Andhra Pradesh

Budithi brass craft on the brink of extinction

An artisan engaged in making brass pots at one of the few surviving units at Budithi in Srikakulam district.

An artisan engaged in making brass pots at one of the few surviving units at Budithi in Srikakulam district.   | Photo Credit: T_APPALANAIDU

Collapse of cooperative society triggers mass migration of artisan families

The tiny village of Budithi on the Vamsadhara river belt in Srikakulam district is missing the sonorous sounds from the bell and brass craft units, which had been a part of its daily life till a few years ago, with the rural craft on the brink of extinction.

Now, less than 10 units are surviving with nearly 40 artisans in the village and only six of them carve the intricate motifs on a brass sheet while the others confine to a single product, the pot, a two-piece brass vessel.

“The Common Facility and Production Centre (CFPC) set up in 1981 was shut down by our cooperative society due to irregularities in its management in 2001, triggering migration of a majority of the artisan families. Until then, our craft had flourished with at least 40 units which engaged more than 110 artisan families,” Karanam Rama Rao tells The Hindu.

Mr. Rama Rao and his three-member team run one of the three units at Budithi. The CFPC building is now abandoned and in a dilapidated state.

Financial aid lacking

Craftsman Korapaka Appala Raju, who migrated to Hyderabad and returned to revive Mr. Rama Rao’s unit, says, “At least 75% of the artisan families who migrated in early 2000 have settled in various cities and taken up different works, except their traditional occupation.”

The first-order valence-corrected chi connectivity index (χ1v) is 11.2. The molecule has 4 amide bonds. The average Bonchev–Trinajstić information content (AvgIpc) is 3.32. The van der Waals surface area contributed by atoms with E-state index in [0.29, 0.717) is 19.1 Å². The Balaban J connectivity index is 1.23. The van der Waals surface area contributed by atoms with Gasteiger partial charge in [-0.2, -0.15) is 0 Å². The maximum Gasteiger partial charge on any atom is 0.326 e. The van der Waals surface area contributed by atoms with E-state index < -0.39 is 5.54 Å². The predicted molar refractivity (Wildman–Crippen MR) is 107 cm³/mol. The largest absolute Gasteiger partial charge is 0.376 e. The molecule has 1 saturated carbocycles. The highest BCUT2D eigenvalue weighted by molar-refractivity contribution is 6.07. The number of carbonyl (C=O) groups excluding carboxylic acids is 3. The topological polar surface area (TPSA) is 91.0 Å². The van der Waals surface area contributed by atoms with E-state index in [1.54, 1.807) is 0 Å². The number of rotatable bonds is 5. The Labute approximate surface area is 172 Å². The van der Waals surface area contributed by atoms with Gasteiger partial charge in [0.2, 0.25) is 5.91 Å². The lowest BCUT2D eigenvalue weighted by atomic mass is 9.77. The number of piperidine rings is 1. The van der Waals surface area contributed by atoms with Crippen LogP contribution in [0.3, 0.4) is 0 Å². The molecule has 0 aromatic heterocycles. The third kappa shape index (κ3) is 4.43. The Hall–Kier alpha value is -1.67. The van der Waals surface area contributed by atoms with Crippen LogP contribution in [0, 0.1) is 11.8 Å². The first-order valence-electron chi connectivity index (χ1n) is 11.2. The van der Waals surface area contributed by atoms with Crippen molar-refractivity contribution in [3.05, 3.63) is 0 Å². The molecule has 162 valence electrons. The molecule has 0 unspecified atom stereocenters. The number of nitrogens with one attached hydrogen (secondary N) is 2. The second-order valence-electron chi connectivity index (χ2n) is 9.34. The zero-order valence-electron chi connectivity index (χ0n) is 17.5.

The raw material, brass sheet, imported from Madhya Pradesh, has become quite expensive and unaffordable for the existing units.

“We were only used to producing the brass vessel, the pot. Last year, we were trained by the government in design development, but no authority is coming forward to offer loans for expansion of our units,” laments 23-year-old craftsman K. Malleswara Rao.

As claimed by artisans, two centuries ago their ancestors had migrated from Budaravalasa and Gangada area in Vizianagaram district to Budithi. Kintada Krishna Rao Achari, an expert in motif designing, reveals that only six craftsmen could draw motifs on the brass sheet. “Our craft is on the brink of extinction. In my family, none of my three children has chosen it. Isn’t it a sign for the slow death of my craft?” he bemoans.

GI tag

The Budithi bell and brass craft was registered under the Geographical Indications Registry (GIR) in 2008 but many artisans are not aware of it. The GI tag certifies the geographical area of the craft only to Budithi, Cheedipudi and Avalangi villages in Saravakota mandal of Srikakulam district.

On the other hand, the Andhra Pradesh Handicrafts Development Corporation (APHDC-Lepakshi) is claiming on its official website that 500 craftsmen are engaged in the craft (as on November 1, 2019), contrary to the ground realities, exposing how it has lost its connection with the rural craft.

According to APHDC General Manager I.V. Lakshminath the share of the annual procurement of the Budithi craft products for the Lepakshi stores is negligible and does not cross ₹5 lakh.

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Printable version | Feb 25, 2020 10:40:35 PM |

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